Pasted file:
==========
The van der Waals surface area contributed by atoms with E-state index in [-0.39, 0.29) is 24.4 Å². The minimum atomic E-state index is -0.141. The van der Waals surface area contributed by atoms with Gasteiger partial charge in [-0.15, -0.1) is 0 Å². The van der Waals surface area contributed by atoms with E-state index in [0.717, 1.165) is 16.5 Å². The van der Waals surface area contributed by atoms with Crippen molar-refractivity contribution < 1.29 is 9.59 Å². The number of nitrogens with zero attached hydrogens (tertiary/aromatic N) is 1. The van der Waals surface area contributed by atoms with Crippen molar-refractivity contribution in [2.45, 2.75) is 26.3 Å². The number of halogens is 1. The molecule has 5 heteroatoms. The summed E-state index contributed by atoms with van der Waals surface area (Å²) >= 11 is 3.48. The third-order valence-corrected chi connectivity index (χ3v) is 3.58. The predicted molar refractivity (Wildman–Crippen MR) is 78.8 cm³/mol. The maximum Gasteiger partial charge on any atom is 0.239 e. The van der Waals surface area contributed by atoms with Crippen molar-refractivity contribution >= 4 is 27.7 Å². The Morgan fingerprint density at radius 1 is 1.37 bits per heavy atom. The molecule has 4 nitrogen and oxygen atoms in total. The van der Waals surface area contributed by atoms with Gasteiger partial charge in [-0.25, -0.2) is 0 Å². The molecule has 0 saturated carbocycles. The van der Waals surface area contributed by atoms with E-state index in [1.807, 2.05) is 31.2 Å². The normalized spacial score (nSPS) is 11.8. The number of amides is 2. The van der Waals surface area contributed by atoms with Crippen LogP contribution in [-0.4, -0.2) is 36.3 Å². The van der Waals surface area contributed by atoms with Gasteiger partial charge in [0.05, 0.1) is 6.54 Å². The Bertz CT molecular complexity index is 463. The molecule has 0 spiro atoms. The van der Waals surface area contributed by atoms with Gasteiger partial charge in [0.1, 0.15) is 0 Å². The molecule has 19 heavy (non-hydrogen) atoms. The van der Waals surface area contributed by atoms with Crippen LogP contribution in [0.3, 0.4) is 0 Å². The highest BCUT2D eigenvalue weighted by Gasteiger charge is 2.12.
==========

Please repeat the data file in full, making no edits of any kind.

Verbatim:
The van der Waals surface area contributed by atoms with E-state index in [-0.39, 0.29) is 24.4 Å². The minimum atomic E-state index is -0.141. The van der Waals surface area contributed by atoms with Gasteiger partial charge in [-0.15, -0.1) is 0 Å². The van der Waals surface area contributed by atoms with E-state index in [0.717, 1.165) is 16.5 Å². The van der Waals surface area contributed by atoms with Crippen molar-refractivity contribution < 1.29 is 9.59 Å². The number of nitrogens with zero attached hydrogens (tertiary/aromatic N) is 1. The van der Waals surface area contributed by atoms with Crippen molar-refractivity contribution in [2.45, 2.75) is 26.3 Å². The number of halogens is 1. The molecule has 5 heteroatoms. The summed E-state index contributed by atoms with van der Waals surface area (Å²) >= 11 is 3.48. The third-order valence-corrected chi connectivity index (χ3v) is 3.58. The predicted molar refractivity (Wildman–Crippen MR) is 78.8 cm³/mol. The maximum Gasteiger partial charge on any atom is 0.239 e. The van der Waals surface area contributed by atoms with Crippen molar-refractivity contribution >= 4 is 27.7 Å². The Morgan fingerprint density at radius 1 is 1.37 bits per heavy atom. The molecule has 4 nitrogen and oxygen atoms in total. The van der Waals surface area contributed by atoms with Gasteiger partial charge in [-0.25, -0.2) is 0 Å². The molecule has 0 saturated carbocycles. The van der Waals surface area contributed by atoms with E-state index in [1.807, 2.05) is 31.2 Å². The normalized spacial score (nSPS) is 11.8. The number of amides is 2. The van der Waals surface area contributed by atoms with Crippen LogP contribution in [-0.4, -0.2) is 36.3 Å². The van der Waals surface area contributed by atoms with Gasteiger partial charge in [0.05, 0.1) is 6.54 Å². The Bertz CT molecular complexity index is 463. The molecule has 0 spiro atoms. The van der Waals surface area contributed by atoms with Gasteiger partial charge in [0.1, 0.15) is 0 Å². The molecule has 19 heavy (non-hydrogen) atoms. The van der Waals surface area contributed by atoms with Crippen LogP contribution in [0.3, 0.4) is 0 Å². The highest BCUT2D eigenvalue weighted by Gasteiger charge is 2.12.